Surplus Stocks: Secrets of Inventory Management

August 27, 2019 7 min
Surplus Stocks

Sana Giles, ABM Cloud Expert

In retail, one can see accurate stock calculation only in 63% of cases. Considering the fact that stocks are the main asset of a trading company, measures should be taken to make the percentage higher. Continuous supply of demand at minimal cost is the main challenge for the retailer. This allows you to release part of the funds in order to invest them in other assets.

So what if inventory management is not established or completely absent? Then your goods turn into losses, which in retail means surplus, illiquid assets, etc. As a result - chaos in business and a complete misunderstanding of where the money goes.

What Causes Surplus Stocks?

1. Human factor

When placing orders manually, without a comprehensive system of auto-order, the manager relies on his own calculations and often intuition. But often the expected demand is much higher than the actual one.

Most often, such a situation arises when planning a promotion/sale. After the marketing event, stores are often left with a stock of goods for two more promotions. It can also be a manager who always makes orders above the norm playing it safe, especially when it comes to goods with a long shelf life.

2. Logistics

With distribution centers in the network, executives and managers are trying to reduce logistics costs by cutting supplies to stores. As a result, they save on transport. But it turns out that large stocks are stored in stores/retail outlets. But what if there are no utility rooms and the retail space is not large enough?!

3. Suppliers

When working with suppliers, retailers are often guided by the logic: "The bigger order – the bigger discounts!". They buy goods at a bargain price and are sure they guaranteed themselves a 100% profit. But is that so?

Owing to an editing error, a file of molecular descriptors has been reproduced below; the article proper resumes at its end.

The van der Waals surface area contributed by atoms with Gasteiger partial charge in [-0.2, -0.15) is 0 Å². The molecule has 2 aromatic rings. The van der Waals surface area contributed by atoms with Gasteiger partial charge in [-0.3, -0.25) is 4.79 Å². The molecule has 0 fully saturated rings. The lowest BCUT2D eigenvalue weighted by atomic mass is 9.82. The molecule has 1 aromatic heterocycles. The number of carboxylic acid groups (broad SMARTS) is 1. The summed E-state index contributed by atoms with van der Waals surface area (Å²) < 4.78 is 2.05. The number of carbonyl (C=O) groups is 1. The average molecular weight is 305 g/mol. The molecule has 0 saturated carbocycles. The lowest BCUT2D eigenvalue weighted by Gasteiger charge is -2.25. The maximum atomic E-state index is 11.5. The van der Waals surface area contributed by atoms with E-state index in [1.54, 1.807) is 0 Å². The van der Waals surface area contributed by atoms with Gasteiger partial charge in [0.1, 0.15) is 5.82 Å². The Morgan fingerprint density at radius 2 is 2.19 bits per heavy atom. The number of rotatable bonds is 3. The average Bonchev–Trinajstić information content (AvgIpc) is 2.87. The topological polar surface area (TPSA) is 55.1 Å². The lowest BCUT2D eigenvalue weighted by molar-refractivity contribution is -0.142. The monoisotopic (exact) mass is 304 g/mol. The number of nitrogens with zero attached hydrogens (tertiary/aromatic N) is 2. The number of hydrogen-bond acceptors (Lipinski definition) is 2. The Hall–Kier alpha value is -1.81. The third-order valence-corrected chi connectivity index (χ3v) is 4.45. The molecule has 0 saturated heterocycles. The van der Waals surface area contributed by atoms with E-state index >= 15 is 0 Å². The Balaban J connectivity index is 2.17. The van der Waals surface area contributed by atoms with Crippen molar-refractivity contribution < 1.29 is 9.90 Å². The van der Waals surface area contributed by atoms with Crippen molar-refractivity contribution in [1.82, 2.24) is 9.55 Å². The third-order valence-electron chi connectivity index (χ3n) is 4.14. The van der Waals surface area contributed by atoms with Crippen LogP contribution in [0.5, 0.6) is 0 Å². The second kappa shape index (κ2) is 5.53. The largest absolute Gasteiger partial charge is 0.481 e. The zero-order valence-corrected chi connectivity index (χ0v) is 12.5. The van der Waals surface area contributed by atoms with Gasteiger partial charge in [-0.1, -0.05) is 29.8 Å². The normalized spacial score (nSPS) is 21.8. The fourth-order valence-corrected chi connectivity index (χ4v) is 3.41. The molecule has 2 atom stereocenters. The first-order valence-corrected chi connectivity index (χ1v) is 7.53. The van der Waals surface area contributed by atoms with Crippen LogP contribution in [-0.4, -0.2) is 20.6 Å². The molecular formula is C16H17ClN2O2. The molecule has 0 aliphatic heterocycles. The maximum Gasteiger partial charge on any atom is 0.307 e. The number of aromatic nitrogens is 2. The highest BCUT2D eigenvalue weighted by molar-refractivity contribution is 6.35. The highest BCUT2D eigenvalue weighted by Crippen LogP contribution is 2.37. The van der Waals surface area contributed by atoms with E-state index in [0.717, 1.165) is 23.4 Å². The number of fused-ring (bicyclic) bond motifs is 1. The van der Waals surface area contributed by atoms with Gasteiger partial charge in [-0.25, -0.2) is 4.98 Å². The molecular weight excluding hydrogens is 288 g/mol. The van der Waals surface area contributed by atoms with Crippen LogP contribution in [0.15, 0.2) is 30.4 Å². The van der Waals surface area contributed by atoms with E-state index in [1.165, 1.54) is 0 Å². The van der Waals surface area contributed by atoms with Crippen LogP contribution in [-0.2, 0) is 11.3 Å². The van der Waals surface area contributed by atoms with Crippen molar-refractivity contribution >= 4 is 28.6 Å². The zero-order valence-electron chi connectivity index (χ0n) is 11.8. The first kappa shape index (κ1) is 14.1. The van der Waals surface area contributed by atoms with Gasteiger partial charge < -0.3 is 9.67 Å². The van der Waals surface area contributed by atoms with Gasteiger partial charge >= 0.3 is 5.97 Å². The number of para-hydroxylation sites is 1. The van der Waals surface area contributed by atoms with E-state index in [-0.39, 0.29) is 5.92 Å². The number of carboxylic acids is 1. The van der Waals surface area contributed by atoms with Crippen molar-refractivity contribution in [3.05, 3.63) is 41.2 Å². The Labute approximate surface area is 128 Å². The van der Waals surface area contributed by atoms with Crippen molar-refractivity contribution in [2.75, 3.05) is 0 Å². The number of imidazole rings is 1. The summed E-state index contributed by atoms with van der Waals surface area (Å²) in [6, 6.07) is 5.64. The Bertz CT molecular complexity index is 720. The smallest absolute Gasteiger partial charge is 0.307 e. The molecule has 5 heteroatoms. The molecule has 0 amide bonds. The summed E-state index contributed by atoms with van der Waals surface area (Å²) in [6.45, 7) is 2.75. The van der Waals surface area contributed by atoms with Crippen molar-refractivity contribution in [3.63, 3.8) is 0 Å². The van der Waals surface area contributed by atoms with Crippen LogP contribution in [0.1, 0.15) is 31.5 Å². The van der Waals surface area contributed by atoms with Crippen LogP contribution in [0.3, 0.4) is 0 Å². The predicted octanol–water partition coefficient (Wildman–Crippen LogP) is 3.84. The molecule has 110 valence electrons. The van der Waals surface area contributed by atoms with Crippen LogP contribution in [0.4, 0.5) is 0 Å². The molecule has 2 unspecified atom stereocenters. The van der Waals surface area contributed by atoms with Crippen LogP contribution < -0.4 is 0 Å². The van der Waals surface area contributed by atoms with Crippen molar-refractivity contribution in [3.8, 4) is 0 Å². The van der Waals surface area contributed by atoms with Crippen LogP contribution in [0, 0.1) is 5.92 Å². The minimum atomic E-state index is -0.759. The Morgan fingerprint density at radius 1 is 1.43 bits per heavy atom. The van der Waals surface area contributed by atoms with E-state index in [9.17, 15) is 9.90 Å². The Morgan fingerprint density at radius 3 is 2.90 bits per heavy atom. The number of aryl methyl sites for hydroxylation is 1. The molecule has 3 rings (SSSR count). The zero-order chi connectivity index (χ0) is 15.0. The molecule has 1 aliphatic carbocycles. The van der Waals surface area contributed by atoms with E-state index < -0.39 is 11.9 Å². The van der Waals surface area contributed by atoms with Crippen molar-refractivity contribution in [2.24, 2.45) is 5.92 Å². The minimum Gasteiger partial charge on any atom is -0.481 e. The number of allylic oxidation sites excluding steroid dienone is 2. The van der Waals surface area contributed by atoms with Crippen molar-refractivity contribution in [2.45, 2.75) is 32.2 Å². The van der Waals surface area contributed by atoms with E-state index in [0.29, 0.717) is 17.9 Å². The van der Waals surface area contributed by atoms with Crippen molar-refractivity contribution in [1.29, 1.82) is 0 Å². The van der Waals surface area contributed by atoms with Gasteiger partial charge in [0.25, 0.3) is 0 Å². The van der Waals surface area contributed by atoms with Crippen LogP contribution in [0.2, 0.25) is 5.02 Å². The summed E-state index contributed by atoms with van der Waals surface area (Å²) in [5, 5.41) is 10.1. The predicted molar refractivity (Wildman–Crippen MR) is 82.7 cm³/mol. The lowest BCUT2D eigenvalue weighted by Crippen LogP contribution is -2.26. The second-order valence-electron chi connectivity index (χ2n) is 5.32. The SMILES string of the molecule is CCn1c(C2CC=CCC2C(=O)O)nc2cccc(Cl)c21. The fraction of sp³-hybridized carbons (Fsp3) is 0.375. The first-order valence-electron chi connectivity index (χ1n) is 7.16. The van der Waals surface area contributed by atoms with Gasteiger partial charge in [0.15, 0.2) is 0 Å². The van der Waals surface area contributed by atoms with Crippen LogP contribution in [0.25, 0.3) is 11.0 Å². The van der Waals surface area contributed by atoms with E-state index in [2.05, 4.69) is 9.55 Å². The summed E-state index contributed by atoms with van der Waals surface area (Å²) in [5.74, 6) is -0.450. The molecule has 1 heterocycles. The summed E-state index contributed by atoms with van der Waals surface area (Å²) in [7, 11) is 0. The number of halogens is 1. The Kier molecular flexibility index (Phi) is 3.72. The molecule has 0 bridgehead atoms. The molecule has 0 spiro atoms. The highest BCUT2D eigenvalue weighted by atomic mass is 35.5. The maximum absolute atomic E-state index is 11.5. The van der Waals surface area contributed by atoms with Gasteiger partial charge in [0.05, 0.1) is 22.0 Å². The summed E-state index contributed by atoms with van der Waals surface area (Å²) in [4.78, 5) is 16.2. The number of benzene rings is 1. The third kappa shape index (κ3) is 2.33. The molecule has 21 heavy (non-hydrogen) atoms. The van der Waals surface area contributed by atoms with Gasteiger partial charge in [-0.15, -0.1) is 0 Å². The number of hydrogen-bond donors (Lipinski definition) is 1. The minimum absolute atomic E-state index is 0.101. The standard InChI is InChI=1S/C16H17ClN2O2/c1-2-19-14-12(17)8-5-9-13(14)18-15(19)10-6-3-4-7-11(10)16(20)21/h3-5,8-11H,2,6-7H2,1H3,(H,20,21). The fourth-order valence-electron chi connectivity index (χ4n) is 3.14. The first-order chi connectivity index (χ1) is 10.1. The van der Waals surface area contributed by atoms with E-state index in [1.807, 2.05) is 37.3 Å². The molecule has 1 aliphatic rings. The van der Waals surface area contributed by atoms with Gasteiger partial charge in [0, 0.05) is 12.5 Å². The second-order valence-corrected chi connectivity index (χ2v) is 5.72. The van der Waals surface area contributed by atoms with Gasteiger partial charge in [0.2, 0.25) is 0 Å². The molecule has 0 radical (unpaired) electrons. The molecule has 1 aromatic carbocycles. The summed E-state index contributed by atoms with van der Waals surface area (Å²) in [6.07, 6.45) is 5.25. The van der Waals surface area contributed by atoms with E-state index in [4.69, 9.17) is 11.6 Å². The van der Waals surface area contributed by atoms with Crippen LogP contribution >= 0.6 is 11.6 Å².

Such stocks require additional maintenance costs. However, they lose their presentation and shelf life. For a distribution network, such actions entail the following results:

  • Increased sales regarding certain products and lost ones when it comes to others. Managers working with assortment matrices in stores deal with a large number of positions every day. Understanding that surpluses for some products exist, managers purposefully work with this category of goods, endangering other products sales.
  • Low turnover. In the case when the quantity of goods exceeds its demand, the rate of turnover will decrease.
  • Inability to expand the range. Imagine a chain of stores near the house. The presence of surplus stocks does not make it possible to place a large number of unique positions due to the small area. At the same time, insufficient funds do not allow to expand the assortment since thee funds are frozen in surplus.
  • The threat for "freshness" of the goods. Bought a large batch of goods, but the forecast for sales wasn’t accurate enough? The longer the product lies, the less likely it is that the end consumer will buy it.
  • Sales - a necessity rather than a planned campaign. In order to somehow return the money, retailers are forced to arrange promotions and seasonal sales.

How to find a middle ground?

How to avoid stock surplus and not be left with empty shelves? In some warehouses, you have a surplus, and in others - shortage, what to do? In other words, how to make a customer happy without missing a profit?

Getting rid of the surplus is to some extent a creative process; a difficult task that requires an individual approach.

Consider two options for getting rid of numerous surpluses over the network - return to the supplier and network distribution (some companies refer to it as rotation).

1. Return of goods to the supplier

If the goods lie in a warehouse or store for a long time without any movements, they can be returned to the supplier. In general, it is advisable to return the goods that are no longer in the assortment matrices of the store (old brands, goods with poor turnover). It should no longer be ordered, and if there is a balance left over the network, it is possible to return it to the supplier. This is about the advantages of this method.